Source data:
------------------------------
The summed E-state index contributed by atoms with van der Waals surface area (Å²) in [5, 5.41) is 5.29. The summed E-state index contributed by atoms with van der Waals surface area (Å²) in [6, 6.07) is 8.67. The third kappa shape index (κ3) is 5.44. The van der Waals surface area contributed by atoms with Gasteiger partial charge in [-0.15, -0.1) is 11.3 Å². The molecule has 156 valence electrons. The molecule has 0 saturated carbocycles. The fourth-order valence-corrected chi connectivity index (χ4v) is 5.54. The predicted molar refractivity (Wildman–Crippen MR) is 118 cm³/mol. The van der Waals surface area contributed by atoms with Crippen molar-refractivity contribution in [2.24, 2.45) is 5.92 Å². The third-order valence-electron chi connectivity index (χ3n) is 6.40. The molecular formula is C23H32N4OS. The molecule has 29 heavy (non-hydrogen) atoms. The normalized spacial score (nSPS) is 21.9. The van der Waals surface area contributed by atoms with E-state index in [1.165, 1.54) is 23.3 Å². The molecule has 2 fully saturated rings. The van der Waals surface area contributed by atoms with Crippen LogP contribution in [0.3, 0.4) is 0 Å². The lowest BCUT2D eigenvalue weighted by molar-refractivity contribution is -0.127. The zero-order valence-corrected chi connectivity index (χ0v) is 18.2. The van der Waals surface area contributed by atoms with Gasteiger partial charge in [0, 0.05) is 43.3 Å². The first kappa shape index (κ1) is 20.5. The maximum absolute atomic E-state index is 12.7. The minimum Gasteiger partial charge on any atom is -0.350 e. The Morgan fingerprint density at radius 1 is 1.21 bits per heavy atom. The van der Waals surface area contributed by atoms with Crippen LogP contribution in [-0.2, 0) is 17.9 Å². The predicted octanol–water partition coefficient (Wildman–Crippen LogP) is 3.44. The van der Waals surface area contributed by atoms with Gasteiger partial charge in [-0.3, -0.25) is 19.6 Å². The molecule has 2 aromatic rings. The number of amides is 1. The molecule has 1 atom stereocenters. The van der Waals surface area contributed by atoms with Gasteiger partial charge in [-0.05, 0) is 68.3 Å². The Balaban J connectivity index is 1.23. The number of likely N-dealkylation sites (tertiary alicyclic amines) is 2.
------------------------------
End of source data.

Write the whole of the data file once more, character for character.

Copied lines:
The summed E-state index contributed by atoms with van der Waals surface area (Å²) in [5, 5.41) is 5.29. The summed E-state index contributed by atoms with van der Waals surface area (Å²) in [6, 6.07) is 8.67. The third kappa shape index (κ3) is 5.44. The van der Waals surface area contributed by atoms with Gasteiger partial charge in [-0.15, -0.1) is 11.3 Å². The molecule has 156 valence electrons. The molecule has 0 saturated carbocycles. The fourth-order valence-corrected chi connectivity index (χ4v) is 5.54. The predicted molar refractivity (Wildman–Crippen MR) is 118 cm³/mol. The van der Waals surface area contributed by atoms with Crippen molar-refractivity contribution in [2.24, 2.45) is 5.92 Å². The third-order valence-electron chi connectivity index (χ3n) is 6.40. The molecular formula is C23H32N4OS. The molecule has 29 heavy (non-hydrogen) atoms. The normalized spacial score (nSPS) is 21.9. The van der Waals surface area contributed by atoms with E-state index in [1.165, 1.54) is 23.3 Å². The molecule has 2 fully saturated rings. The van der Waals surface area contributed by atoms with Crippen LogP contribution in [0.3, 0.4) is 0 Å². The lowest BCUT2D eigenvalue weighted by molar-refractivity contribution is -0.127. The zero-order valence-corrected chi connectivity index (χ0v) is 18.2. The van der Waals surface area contributed by atoms with Gasteiger partial charge in [0, 0.05) is 43.3 Å². The first kappa shape index (κ1) is 20.5. The maximum absolute atomic E-state index is 12.7. The minimum Gasteiger partial charge on any atom is -0.350 e. The Morgan fingerprint density at radius 1 is 1.21 bits per heavy atom. The van der Waals surface area contributed by atoms with Crippen LogP contribution in [-0.2, 0) is 17.9 Å². The predicted octanol–water partition coefficient (Wildman–Crippen LogP) is 3.44. The van der Waals surface area contributed by atoms with Gasteiger partial charge in [-0.3, -0.25) is 19.6 Å². The molecule has 2 aromatic rings. The number of amides is 1. The molecule has 1 atom stereocenters. The van der Waals surface area contributed by atoms with Gasteiger partial charge in [-0.05, 0) is 68.3 Å². The Balaban J connectivity index is 1.23. The number of likely N-dealkylation sites (tertiary alicyclic amines) is 2.